As an arborist most of the work I do is reactive. A branch is hitting the roof- I prune it, a tree is sick- I diagnose it, a tree is dead- I remove it, etc. Unfortunately being reactive can often offer limited options and finite results. A proactive approach can be a much more efficient, effective and economical approach to most situations. As the saying goes, “An ounce of prevention is worth a pound of cure”.
I see this no more evident than with trees and construction. During construction trees can be subjected to a wide array of stresses that can have long term and irreversible consequences. This can affect the functionality, aesthetics and most importantly the safety of a tree and their surrounding property.
Creating and implementing a tree protection plan is an effective way to insure the elimination or reduction of stress endured by trees during and after construction.
What is a tree protection plan? A tree protection plan (TPP) is a multi phase plan that is created to protect trees during construction/renovations/landscaping or any other event that may affect trees on your property. It creates guidelines and rules to be followed through the construction process. An efficient TPP relies on open communication and cooperation between the client, the contractor and the arborist. As previously stated a TPP is multiphase and can be organized into 3 stages: pre-construction, during construction and post-construction.
During the pre-construction phase it is important to decide on the goals and objectives of the TPP. An inventory of all trees possibly affected by construction activity should be recorded. Deciding what trees are high priority as well as where construction machinery will be driving and dumping are just a few considerations. Barricades and barriers are to be setup as well as means to protect the root zone from compaction and damage. It is wise to have a TPP document created as a contract which must be followed by all parties involved.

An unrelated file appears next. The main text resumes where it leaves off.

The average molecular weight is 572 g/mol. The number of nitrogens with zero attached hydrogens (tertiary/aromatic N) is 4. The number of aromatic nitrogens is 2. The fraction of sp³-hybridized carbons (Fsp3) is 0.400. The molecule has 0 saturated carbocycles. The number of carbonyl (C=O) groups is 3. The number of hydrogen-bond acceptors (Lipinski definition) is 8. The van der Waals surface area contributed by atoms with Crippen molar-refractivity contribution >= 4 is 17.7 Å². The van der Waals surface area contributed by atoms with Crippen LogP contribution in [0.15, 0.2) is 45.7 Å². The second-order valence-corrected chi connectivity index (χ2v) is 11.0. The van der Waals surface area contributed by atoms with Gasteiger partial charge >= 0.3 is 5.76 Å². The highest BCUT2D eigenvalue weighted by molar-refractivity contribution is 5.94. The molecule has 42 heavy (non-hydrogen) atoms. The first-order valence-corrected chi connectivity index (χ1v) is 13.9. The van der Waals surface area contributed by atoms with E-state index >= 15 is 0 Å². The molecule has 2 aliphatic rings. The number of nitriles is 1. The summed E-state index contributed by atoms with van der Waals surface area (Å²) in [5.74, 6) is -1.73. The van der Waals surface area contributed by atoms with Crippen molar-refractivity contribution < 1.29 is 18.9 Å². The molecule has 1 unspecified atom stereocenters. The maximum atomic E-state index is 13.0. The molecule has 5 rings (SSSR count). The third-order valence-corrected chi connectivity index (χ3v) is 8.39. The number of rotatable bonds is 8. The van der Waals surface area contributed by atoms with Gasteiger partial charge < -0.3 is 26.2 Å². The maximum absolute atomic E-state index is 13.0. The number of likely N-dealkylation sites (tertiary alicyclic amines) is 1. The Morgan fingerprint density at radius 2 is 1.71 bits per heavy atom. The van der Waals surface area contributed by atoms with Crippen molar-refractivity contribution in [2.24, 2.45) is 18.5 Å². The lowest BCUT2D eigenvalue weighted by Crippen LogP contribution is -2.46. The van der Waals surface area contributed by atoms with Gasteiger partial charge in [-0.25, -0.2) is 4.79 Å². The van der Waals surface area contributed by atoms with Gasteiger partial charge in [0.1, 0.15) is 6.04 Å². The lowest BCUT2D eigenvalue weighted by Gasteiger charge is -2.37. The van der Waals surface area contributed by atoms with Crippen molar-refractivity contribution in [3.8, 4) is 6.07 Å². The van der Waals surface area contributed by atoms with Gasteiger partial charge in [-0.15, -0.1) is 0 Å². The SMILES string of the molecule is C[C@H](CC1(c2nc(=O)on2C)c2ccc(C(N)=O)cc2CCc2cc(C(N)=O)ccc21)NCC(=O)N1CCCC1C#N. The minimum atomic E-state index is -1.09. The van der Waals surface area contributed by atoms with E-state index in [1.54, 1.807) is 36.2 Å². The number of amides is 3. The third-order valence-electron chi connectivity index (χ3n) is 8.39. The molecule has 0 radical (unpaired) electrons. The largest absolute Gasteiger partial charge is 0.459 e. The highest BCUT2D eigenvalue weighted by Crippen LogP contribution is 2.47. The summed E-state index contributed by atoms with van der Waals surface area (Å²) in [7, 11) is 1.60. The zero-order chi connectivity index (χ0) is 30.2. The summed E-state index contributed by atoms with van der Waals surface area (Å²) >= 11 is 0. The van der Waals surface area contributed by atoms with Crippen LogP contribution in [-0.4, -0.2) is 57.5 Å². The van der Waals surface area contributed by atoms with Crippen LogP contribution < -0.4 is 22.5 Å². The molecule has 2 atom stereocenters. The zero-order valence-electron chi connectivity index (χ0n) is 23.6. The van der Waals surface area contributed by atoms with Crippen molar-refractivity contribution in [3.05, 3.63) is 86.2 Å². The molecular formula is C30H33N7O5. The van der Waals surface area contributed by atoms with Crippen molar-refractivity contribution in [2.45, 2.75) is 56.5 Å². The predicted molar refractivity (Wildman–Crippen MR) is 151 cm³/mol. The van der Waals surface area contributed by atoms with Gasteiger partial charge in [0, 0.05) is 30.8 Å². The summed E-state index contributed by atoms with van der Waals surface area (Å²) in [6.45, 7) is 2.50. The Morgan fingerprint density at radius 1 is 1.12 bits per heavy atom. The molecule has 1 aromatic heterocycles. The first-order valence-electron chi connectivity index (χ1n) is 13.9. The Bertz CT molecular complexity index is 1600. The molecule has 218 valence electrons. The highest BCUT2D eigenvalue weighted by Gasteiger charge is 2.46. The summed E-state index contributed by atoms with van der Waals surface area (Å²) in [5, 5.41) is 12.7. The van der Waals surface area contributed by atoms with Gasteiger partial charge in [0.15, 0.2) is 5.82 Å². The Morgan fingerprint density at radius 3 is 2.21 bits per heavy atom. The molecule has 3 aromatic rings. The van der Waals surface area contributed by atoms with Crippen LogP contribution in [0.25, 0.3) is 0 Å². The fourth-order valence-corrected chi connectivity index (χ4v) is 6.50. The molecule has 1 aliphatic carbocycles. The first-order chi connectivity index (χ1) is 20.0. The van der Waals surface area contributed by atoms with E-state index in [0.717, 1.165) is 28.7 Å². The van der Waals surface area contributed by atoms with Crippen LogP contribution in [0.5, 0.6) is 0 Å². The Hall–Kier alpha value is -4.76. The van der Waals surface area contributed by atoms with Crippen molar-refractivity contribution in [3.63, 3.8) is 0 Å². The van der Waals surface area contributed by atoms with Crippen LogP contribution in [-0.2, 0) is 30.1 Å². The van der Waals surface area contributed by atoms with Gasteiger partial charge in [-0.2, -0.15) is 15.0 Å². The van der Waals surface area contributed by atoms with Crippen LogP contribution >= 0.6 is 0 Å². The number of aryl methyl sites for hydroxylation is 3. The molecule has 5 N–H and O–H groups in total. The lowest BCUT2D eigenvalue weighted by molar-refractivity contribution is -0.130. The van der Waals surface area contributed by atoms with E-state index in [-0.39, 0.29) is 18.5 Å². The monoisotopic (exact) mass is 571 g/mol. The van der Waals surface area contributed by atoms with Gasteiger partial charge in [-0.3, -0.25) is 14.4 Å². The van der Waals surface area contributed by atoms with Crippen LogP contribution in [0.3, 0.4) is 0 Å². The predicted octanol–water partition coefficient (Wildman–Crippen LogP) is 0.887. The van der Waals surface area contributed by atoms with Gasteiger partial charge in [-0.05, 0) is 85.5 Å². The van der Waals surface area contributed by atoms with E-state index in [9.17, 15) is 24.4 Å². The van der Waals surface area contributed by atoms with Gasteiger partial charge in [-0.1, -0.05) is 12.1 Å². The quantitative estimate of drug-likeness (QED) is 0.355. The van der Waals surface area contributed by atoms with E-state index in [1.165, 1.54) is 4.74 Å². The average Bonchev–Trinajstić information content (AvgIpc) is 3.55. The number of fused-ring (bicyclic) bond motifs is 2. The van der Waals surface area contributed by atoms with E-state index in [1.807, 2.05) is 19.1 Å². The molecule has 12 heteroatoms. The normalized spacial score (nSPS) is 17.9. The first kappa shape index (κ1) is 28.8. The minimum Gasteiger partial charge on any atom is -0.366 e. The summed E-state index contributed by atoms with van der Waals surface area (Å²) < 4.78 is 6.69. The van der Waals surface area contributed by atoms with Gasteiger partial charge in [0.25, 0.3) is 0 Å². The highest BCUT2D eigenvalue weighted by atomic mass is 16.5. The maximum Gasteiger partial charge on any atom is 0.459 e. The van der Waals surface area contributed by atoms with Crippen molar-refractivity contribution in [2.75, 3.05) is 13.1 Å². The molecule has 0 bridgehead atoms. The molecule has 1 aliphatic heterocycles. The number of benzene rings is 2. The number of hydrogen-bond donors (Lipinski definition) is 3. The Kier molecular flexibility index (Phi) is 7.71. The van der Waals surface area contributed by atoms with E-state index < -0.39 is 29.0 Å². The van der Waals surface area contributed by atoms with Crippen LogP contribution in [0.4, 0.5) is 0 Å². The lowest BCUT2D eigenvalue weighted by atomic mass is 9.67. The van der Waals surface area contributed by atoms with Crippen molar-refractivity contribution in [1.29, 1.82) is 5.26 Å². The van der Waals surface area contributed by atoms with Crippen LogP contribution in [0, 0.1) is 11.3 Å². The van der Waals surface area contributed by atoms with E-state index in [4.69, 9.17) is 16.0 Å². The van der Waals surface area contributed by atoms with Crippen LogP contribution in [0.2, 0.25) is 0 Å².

During construction it is important to ensure that the TPP is being adhered to. Situations will arise that will need immediate attention (i.e. Root and branch pruning and watering). These events should be addressed and documented.
Post construction activities involve dismantling and removing barricades, addressing any immediate tree concerns and implementing a monitoring program. A continuing monitoring program is important as trees rarely show stress or decline until several years after the initial damage.
With the implementation of a tree protection plan it is possible to be proactive and protect trees or at least alleviate the stresses endured during construction. It will also increase the chances of having healthy trees to enjoy well into the future.
As always I hope this has been informative especially to those of you getting ready to start some summer projects.